Investing for Dividends
Investing for dividends is one of many strategies investors use to identify stocks for their portfolios. Among the strategies I identified in my post on what you need to know about stocks, this is not one that I have ever used. So I reached out to one of my Twitter followers who uses it to get more information, Dividend Diplomats (aka Lanny and Bert) to get some real-life insights. With Lanny’s and Bert’s help, I will:
- define dividends.
- talk about the criteria that Lanny and Bert use for selecting companies and why they are important.
- show some historical returns for dividend-issuing companies.
- explain the tax implications of dividends on your total return.
What are Dividends?
A dividend is a cash distribution from a company to its shareholders. The amount of the dividend is stated on a per-share basis. The amount of cash you receive is equal to the number of shares you own times the amount of the dividend. When companies announce that they are going to pay a dividend, they provide two dates. The first is the date on which share ownership is determined (also known as the ex-dividend date). The second is the date on which the dividend will be paid. For example, a company might declare a 15₵ dividend to people who own shares on May 1 payable on May 15. Even if you sell your stock between May 1 and May 15, you will get 15₵ for every share you owned on May 1.
When a company earns a profit, it has two choices for what to do with the profit. Under one option, the company can keep the profit and use it to support future operations. For example, the company might buy more equipment to allow it to increase the number of products is makes or might buy another company to expand its operations. Under the second option, the company distributes some or all of its profit to shareholders as dividends. My experience is that companies that are growing rapidly tend to keep their profits, whereas companies that can’t find enough opportunities to reinvest their profits to fund growth tend to issue dividends.
Dividend Diplomats – A Little Background
Lanny and Bert have been blogging for over 5.5 years and have been best friends for 7. They both are pursuing the same goal of reaching financial freedom and retiring early to break the “9 to 5” chains. They hope to achieve financial freedom through dividend investing, frugal living, and using as many “personal finance” hacks as possible to keep expenses low and bring in additional income. For more information about the Dividend Diplomats, check out their web site at www.dividenddiplomats.com.
Why Use the Investing for Dividends Strategy
As you’ll see in future posts, I have used several strategies for my stock investments, but have never focused on investing for dividends.
My Preconceived Notions
I have always considered investing for dividends as most appropriate for people who need the cash to pay their living expenses, such as people who are retired. I am retired, but currently have cash and some bonds that I use to cover my living expenses. As I get further into retirement, I will need to start liquidating some of my stocks or start investing for dividends.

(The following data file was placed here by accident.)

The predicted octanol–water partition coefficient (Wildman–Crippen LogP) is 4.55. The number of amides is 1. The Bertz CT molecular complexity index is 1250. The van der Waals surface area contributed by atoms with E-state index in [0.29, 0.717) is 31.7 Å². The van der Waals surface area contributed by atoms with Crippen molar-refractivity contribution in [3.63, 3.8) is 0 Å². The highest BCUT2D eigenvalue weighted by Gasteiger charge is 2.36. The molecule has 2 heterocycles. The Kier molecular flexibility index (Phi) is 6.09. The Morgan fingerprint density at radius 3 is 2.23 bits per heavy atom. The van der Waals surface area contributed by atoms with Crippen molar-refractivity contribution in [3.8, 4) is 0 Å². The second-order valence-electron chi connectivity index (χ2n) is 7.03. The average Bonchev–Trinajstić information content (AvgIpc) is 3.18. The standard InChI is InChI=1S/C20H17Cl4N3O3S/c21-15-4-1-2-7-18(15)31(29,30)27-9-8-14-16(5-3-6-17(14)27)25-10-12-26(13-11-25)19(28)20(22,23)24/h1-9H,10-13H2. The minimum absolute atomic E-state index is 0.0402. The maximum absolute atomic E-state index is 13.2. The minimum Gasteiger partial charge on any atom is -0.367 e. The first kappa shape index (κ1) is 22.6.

Lanny’s & Bert’s Motivation
So, when I started reading about Lanny and Bert, I wondered why people who are still working (and a lot younger than I am) would be interested in investing for dividends. Here’s what they said.
“There were a few different motivating factors.
Lanny had endured a very difficult childhood, where money was always limited and his family had struggled financially. Due to this, he personally wanted to never have to worry about money, period.
Bert was not a dividend growth investor until he met Lanny. Once he talked to Lanny, learned about dividend investing, and saw the math, he was sold and hasn’t looked back since.
Therefore, we are looking to build a growing passive income stream so we can retire early and pursue our passions. Building a stream of growing, truly passive dividend income has always been a very attractive option to us. We love the fact that dividend income is truly passive (outside of initial capital, we don’t have to lift a finger) and we are building equity in great, established companies that have paid dividends throughout various economic cycles.
Second, the math just makes sense. It is crazy how quickly your income stream grows when you are anticipating a dividend growth rate of 6%+ (on average). Lanny writes an article each quarter showing the impact of dividend increases and we have demonstrated the impact of dividend reinvesting on our site in the past. When you see the math on paper, it is insane. “
Lanny’s & Bert’s Strategy
Lanny and Bert developed a dividend stock screener that helps them identify undervalued dividend growth stocks in which to consider investing. At a minimum, the companies must pass three metrics to be further considered for investment:
- Valuation (P/E Ratio) less than the market average.
- Payout Ratio Less than 60%. (Unless the industry has a higher benchmarked figure. i.e. oil, tobacco, utilities, REITs, etc., then they compare to the industry payout ratio.)